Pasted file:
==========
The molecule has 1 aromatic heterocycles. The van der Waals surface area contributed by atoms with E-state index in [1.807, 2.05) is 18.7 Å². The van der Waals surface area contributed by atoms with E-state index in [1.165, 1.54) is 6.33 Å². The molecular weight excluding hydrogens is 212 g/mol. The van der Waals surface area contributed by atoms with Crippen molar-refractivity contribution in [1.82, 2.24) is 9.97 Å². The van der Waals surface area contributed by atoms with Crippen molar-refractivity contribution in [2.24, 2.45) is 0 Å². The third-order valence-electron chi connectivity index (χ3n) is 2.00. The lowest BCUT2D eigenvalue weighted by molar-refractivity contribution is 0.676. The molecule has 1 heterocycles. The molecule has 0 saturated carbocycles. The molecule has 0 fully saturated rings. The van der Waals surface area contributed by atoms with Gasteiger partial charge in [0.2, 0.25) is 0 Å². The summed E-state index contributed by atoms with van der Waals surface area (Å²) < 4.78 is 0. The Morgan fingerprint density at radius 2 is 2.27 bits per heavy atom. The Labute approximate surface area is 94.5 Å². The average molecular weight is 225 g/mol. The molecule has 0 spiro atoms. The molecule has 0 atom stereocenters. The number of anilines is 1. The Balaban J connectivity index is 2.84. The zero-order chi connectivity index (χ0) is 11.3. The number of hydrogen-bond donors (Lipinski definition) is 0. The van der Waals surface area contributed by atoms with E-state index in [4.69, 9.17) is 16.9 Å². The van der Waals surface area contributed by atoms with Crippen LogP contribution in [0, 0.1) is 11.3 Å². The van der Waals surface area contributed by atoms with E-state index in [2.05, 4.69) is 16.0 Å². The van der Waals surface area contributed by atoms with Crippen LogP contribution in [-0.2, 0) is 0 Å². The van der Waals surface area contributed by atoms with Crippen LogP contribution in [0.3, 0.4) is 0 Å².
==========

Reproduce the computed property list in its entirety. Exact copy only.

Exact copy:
The molecule has 1 aromatic heterocycles. The van der Waals surface area contributed by atoms with E-state index in [1.807, 2.05) is 18.7 Å². The van der Waals surface area contributed by atoms with E-state index in [1.165, 1.54) is 6.33 Å². The molecular weight excluding hydrogens is 212 g/mol. The van der Waals surface area contributed by atoms with Crippen molar-refractivity contribution in [1.82, 2.24) is 9.97 Å². The van der Waals surface area contributed by atoms with Crippen molar-refractivity contribution in [2.24, 2.45) is 0 Å². The third-order valence-electron chi connectivity index (χ3n) is 2.00. The lowest BCUT2D eigenvalue weighted by molar-refractivity contribution is 0.676. The molecule has 1 heterocycles. The molecule has 0 saturated carbocycles. The molecule has 0 fully saturated rings. The van der Waals surface area contributed by atoms with Gasteiger partial charge in [0.2, 0.25) is 0 Å². The summed E-state index contributed by atoms with van der Waals surface area (Å²) < 4.78 is 0. The Morgan fingerprint density at radius 2 is 2.27 bits per heavy atom. The Labute approximate surface area is 94.5 Å². The average molecular weight is 225 g/mol. The molecule has 0 spiro atoms. The molecule has 0 atom stereocenters. The number of anilines is 1. The Balaban J connectivity index is 2.84. The zero-order chi connectivity index (χ0) is 11.3. The number of hydrogen-bond donors (Lipinski definition) is 0. The van der Waals surface area contributed by atoms with E-state index in [4.69, 9.17) is 16.9 Å². The van der Waals surface area contributed by atoms with Crippen LogP contribution in [0, 0.1) is 11.3 Å². The van der Waals surface area contributed by atoms with E-state index in [2.05, 4.69) is 16.0 Å². The van der Waals surface area contributed by atoms with Crippen LogP contribution in [-0.2, 0) is 0 Å². The van der Waals surface area contributed by atoms with Crippen LogP contribution in [0.3, 0.4) is 0 Å².